2020-07-31T16:24:49Z (GMT) by Omar N Tantawi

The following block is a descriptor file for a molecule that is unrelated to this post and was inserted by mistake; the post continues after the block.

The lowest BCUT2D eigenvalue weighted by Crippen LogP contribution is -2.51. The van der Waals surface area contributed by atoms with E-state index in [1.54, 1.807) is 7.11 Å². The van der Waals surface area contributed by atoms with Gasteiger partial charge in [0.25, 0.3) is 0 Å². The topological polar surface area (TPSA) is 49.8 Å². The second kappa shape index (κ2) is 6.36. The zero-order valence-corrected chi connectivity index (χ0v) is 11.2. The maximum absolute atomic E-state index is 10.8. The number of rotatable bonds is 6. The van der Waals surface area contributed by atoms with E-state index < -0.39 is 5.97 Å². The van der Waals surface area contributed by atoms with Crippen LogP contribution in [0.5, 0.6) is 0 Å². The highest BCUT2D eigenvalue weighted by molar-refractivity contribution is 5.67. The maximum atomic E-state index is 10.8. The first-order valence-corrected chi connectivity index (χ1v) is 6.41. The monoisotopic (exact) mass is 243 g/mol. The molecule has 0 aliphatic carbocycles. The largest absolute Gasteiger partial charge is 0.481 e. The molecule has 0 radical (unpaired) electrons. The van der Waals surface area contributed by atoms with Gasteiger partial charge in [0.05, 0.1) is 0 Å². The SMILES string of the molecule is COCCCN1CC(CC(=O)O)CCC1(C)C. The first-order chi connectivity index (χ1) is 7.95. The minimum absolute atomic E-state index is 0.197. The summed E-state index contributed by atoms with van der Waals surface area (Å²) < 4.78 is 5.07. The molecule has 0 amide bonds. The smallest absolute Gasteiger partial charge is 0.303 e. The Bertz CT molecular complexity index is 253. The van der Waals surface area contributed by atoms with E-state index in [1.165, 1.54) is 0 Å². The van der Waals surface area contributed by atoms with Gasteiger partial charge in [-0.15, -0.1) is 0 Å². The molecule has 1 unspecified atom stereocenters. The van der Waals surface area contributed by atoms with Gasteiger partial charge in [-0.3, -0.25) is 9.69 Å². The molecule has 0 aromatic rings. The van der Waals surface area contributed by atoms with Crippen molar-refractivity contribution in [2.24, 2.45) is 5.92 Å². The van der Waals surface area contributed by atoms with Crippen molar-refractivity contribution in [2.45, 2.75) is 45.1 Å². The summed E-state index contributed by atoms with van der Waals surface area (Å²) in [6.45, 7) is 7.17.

Smartphones, one of the most common consumer electronic devices, are an essential part of daily activities in modern society. Smartphones provide faster communication, easier access to information and many other important services. However, with a compressed product life cycle and growing consumer demand, a significant number of smartphones reach End-of-Life (EoL) annually. At the same time, due to many special physical properties, rare earth, critical and other important metals are essential for the manufacturing of smartphones. Hence, from various economic, resources availability and environmental perspectives, it is crucial to understand how metal content of different smartphones generations change over time. To this end, a high production smartphone series, produced between 2010 and 2015 were considered in the scope of this study. The devices were disassembled, sorted into different components and size reduced. Printed circuit boards assembly, back cameras and NFC antenna/wireless charging chips were then digested using a novel microwave assisted acid digestion method. Inductively Coupled Plasma-Optical Emission Spectroscopy was used to detect and quantify 60 elements. Obtained results indicate that up to 70% of different smartphones components by weight are important recyclable metals. The highest concentration elements, Cu, Ni, Sn, Zn and Fe, accounted for 93.3% while REEs and PGMs collectively accounted for 0.53% of the total recoverable elements by weight. In 2019, the total addressable market value of metals reclamation from only three smartphone components at their end of life is estimated at 298.69 million USD in USA. Gold and Platinum were determined to be the most environmentally critical elements and efforts should made to reduce their use. Finally, and most importantly, smartphones manufacturers should design their products with an extended lifetime due to the high concentration of critical elements used to make them.